And the future? Will Halifax (Yorkshire) or Halifax (Nova Scotia) become the new centre of punk? The current groups have either split up or moved in similar directions to their predecessors. Powerpop, an attempt to make punk into more mainstream pop, recalls such sixties bands as Paul Revere and the Raiders and Tommy James and the Shondells, while electronic outfits like Devo, who reflect the industrialization of modem society, have a cerebral quality reminiscent of psychedelia. Stay tuned.
Essential Punk Singles
You Really Got Me
Their third single and first hit, this Ray Davies song had the kind of howling primitivism tailor-made for garage bands.
A revival of Richard Berry’s original, this became another standard which can still score today (viz Motorhead’s 1978 chart version).
The Beau Brummells
The San Francisco-based Brummells featured twelve-string guitars (before the Byrds) and this half-million seller stood out in a year dominated by the British sound.
Van Morrison’s r&b classic with its virtual one-chord riff was bread and butter to the sixties garage-band repertoire (viz the Shadows of Knight).
Sam the Sham and the Pharaohs
A ‘Tex-Mex’ quintet – this piece of glorious nonsense became another favourite; revived by Eddie and the Hot Rods in 1976.
I Want Candy
Revived by the Bishops in 1978, this was a hit for a trio of producers which included Richard Gottehrer, who was behind Blondie’s first album.
Hang On Sloopy
Rick Derringer’s first band, the McCoys, achieved a US and British monster with this hand-clapper by Bert Berns, producer of Them’s ‘Gloria’.
Paul Revere And The Raiders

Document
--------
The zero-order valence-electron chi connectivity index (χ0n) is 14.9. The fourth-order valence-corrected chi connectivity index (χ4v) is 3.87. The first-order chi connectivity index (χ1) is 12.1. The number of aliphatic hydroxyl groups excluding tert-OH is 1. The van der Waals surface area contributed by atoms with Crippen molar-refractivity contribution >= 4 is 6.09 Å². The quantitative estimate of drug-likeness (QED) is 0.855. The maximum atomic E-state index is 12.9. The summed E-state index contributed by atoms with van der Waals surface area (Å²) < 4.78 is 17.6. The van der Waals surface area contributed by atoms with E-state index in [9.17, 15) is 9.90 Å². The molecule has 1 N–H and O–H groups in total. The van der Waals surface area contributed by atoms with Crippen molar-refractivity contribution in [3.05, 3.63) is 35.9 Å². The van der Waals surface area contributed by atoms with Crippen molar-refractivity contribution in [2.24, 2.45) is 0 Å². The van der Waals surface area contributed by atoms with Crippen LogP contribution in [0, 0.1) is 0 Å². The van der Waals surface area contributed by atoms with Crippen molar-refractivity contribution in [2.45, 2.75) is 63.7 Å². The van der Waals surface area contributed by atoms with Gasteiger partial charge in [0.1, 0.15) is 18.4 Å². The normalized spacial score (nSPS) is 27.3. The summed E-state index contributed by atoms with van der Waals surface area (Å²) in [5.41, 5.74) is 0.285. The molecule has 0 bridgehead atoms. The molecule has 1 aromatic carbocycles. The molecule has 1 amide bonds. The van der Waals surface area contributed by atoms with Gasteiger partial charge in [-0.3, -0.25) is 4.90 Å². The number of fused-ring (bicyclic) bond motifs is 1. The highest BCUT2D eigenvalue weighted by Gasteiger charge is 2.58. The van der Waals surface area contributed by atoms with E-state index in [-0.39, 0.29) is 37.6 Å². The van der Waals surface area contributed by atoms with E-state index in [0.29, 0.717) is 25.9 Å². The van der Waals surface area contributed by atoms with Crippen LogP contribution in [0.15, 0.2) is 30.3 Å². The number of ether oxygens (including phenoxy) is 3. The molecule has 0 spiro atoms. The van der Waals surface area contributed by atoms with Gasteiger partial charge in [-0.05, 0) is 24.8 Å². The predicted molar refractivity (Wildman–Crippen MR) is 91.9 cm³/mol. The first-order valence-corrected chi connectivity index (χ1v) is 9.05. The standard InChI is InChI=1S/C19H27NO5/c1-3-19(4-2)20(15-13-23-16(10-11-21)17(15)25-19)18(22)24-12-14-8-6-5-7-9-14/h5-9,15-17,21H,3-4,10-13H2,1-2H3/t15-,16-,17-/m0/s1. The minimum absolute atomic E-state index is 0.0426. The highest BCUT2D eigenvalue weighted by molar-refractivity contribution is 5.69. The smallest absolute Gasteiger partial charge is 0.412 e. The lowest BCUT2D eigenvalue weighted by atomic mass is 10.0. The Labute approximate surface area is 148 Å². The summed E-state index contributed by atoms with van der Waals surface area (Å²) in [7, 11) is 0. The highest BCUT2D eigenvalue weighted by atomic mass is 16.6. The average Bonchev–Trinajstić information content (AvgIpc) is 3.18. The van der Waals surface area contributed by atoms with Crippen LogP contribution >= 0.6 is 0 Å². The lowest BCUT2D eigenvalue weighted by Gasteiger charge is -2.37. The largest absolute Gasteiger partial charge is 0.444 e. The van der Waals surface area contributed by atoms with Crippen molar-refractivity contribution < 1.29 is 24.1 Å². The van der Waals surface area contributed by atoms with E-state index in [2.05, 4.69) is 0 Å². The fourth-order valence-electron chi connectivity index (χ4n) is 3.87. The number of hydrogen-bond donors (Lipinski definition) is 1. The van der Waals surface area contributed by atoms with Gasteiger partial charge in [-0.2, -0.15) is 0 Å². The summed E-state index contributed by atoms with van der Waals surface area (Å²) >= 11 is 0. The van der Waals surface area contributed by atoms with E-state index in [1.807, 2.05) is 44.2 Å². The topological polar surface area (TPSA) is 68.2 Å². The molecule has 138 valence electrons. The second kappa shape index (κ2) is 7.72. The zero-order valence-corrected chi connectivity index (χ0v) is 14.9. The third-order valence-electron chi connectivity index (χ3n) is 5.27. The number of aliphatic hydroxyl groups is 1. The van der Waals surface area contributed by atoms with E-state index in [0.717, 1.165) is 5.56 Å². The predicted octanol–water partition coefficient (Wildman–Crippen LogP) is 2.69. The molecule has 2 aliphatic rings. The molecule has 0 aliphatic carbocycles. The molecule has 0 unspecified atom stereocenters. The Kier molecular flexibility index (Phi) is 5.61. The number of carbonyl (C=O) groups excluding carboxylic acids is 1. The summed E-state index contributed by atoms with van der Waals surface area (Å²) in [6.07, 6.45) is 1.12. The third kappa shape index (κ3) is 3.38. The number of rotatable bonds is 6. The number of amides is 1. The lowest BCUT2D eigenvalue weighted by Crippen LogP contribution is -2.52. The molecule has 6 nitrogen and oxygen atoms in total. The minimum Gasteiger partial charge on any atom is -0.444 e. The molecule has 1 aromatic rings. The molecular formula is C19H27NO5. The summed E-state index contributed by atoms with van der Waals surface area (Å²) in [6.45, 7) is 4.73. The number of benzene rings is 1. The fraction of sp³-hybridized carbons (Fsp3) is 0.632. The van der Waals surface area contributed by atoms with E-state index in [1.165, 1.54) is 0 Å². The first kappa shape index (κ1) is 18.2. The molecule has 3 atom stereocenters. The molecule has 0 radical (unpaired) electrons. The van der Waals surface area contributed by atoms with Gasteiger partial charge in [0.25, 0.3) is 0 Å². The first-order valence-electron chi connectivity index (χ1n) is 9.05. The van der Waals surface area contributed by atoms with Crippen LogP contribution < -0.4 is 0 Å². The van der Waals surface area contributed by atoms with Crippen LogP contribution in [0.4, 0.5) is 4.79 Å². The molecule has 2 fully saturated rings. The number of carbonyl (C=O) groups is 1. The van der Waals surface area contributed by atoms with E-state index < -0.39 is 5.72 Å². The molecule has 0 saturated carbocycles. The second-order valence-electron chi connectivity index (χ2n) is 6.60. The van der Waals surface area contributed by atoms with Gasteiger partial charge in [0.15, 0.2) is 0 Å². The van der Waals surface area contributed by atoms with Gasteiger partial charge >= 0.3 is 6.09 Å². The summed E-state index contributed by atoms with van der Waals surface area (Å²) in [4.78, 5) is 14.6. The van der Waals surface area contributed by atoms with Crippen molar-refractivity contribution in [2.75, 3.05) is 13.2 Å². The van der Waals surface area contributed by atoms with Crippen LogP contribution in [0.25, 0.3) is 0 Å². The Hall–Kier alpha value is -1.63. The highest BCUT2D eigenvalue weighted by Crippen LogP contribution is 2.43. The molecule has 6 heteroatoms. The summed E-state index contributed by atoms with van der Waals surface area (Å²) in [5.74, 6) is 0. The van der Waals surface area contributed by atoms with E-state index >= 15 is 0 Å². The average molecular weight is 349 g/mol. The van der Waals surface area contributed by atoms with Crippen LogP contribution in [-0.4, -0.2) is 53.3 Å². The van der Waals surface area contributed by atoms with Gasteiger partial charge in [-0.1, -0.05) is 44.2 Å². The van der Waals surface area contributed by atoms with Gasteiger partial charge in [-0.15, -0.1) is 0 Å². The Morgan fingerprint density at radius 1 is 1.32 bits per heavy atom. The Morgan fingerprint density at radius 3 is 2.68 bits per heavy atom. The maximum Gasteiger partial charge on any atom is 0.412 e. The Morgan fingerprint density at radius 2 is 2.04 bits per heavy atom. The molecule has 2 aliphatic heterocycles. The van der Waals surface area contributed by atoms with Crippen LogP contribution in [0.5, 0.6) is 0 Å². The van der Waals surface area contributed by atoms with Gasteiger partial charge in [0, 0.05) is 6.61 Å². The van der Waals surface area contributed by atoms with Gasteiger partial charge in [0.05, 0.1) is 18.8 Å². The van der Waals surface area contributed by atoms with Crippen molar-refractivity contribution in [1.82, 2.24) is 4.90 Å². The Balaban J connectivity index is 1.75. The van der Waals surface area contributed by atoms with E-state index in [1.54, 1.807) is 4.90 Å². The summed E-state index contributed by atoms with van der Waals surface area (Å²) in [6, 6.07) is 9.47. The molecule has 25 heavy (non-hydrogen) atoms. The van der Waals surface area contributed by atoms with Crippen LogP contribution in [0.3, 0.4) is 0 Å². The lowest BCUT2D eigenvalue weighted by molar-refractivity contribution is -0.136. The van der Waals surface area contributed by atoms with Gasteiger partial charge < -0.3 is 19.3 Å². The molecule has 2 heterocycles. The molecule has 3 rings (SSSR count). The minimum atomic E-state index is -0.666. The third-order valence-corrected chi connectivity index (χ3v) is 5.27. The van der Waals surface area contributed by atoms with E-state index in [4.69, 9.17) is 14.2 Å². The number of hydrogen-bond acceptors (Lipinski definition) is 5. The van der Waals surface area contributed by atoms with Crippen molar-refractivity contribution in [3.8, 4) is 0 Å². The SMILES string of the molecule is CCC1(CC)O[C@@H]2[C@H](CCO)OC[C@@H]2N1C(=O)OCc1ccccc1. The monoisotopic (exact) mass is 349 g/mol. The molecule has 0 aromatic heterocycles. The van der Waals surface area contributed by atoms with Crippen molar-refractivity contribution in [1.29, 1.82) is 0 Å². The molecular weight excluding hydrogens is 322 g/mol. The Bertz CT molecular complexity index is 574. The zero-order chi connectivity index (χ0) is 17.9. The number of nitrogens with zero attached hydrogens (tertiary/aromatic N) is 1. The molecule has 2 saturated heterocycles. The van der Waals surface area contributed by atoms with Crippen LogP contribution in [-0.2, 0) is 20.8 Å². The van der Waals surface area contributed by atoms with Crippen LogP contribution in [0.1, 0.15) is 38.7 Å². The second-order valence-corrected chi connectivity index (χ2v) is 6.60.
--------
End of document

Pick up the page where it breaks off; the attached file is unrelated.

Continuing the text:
With four-part harmonies and a powerful sound produced by Terry Melcher or Bruce Johnston, Top Ten hits kept on coming (‘Kicks’, ‘Just Like Me’, etc).
With this Chip Taylor-penned smash and subsequent singles, the Troggs were the closest a British band came to the sixties idea of punk.
Syndicate of Sound
Like the Count Five and Chocolate Watch Band, they put San Jose on the punk map with this misogynistic ditty, faithfully revived in 1978 by the Banned.
? and the Mysterians
Along with ‘I Need Somebody’, this Cameo release epitomized the ‘Tex-Mex’ sound of punk – adenoidal vocals and treble-increased organ.
A quasi-psychedelic punk single from the short-lived British underground group, which included Marc Bolan and anticipated that man’s reign as glam-rock king.
Get Me To The World On Time
Superficial drug references, echo chambers and reverb – all geared to the A M singles’ market of the day. Cheap, exploitative and fun.
Performed originally in Television, the title track helped christen and define new wave on both sides of the Atlantic.
From Australia’s ambassadeurs-de-punk, ‘Stranded’ contains all the essential ingredients of post-Ramones rock with its whirlwind guitars and headbanging rhythm.
An inspirational, four-track EP from the Manchester new wave band that Howard Devoto subsequently left to form Magazine.
Chinese Rocks/Born To Lose
Formed from the ashes of the New York Dolls, the Heartbreakers had strong material which was ill-treated by diabolical production.
The band Johnny Rotten formed after quitting the Sex Pistols, they made their debut with an ingenious song built around a ringing guitar sound.